Best beach: Cannon Beach, found within John Pennekamp Coral Reef State Park, has shallow waters that are perfect for wading. You may even spot cannons and anchors on the beach that remain from a 1715 Spanish shipwreck.
Where to eat: Dig into the catch of the day at The Fish House, Key Largo Conch House or Snook's Bayside Restaurant & Grand Tiki Bar, some of the best traditional restaurants in the area. If you'd rather turf than surf, check out Jimmy Johnson's Big Chill.
Where to stay: If you can't get enough of the underwater world, stay at Jules' Undersea Lodge , the world's first underwater hotel. If you'd rather keep dry, try the adults-only Bungalows Key Largo .
Mile marker: 90–63
Next up en route from Key Largo to Key West is the fisherman's paradise known as Islamorada. Considered the Sport Fishing Capital of the World, it's where backcountry sport fishing and saltwater fly-fishing got their start. Countless seasoned boat captains are ready for hire to take you out to catch the wahoo, marlin, mahi-mahi and tuna that swim in these waters.
There's an even quirkier way to interact with fish here: hand-feeding the tarpon off the docks of Robbie's Marina (MM 77.5). Since 1976, countless Keys visitors have stopped to feed them, and more than 100 kinds of fish gather at the docks for their daily snacks. Feeding the fishies there is so popular, it's been named the No. 1 activity in all the Florida Keys.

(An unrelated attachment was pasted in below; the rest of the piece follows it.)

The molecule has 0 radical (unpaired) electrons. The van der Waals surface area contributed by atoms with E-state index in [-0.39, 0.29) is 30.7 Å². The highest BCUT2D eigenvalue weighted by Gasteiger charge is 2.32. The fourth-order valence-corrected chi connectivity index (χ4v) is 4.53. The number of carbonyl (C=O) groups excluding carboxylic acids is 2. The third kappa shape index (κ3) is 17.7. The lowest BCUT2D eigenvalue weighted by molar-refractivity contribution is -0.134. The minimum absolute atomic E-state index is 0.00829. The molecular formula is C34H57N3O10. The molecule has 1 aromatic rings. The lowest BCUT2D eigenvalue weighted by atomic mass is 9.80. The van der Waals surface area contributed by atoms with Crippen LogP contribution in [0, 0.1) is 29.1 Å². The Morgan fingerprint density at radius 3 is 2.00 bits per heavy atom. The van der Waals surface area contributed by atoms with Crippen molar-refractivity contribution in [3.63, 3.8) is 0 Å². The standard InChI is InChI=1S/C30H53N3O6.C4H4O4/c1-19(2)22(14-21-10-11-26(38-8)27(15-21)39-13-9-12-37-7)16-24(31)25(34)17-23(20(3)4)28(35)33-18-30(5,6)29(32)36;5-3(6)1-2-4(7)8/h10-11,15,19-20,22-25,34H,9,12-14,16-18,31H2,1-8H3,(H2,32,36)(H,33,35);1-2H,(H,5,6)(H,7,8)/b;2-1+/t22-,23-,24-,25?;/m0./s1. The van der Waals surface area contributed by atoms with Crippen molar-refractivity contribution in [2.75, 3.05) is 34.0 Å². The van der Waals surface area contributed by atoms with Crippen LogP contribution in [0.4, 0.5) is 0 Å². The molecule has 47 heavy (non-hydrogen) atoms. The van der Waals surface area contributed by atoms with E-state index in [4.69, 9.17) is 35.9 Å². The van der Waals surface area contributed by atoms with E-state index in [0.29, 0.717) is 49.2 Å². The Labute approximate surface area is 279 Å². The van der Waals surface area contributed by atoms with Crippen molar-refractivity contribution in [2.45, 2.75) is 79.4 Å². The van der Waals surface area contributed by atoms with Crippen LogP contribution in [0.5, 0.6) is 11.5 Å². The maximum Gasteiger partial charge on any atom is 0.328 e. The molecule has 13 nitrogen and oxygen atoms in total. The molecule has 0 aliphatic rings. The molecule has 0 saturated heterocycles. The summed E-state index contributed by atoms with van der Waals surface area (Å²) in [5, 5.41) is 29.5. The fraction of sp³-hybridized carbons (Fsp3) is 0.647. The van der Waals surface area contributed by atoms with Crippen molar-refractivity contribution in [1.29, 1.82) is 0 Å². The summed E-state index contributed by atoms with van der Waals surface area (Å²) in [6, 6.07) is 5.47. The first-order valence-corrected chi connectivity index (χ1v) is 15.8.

Islamorada is also a terrific spot to kitesurf, stand-up paddleboard, go for a hike or take a bicycle ride. Stop by the Laura Quinn Wild Bird Sanctuary, where injured or displaced birdies now make their homes. Or visit the History of Diving Museum, which boasts one of the world's largest collections of diving helmets.
Best beach: Anne's Beach is popular with families (and dogs) because of its shallow waters and lack of waves. Take a walk along the boardwalk or enjoy a picnic at one of the covered tables.
Where to eat: For a quintessential casual Florida Keys meal, go to the Hungry Tarpon. If you want more elegant fare, make reservations at Chef Michael's for creatively inspired local dishes.
Where to stay: When it's time to lay your head for the night, check in to one of the new oceanfront suites at Cheeca Lodge & Spa , or your own cottage at The Moorings Village & Spa .
Mile marker: 63–40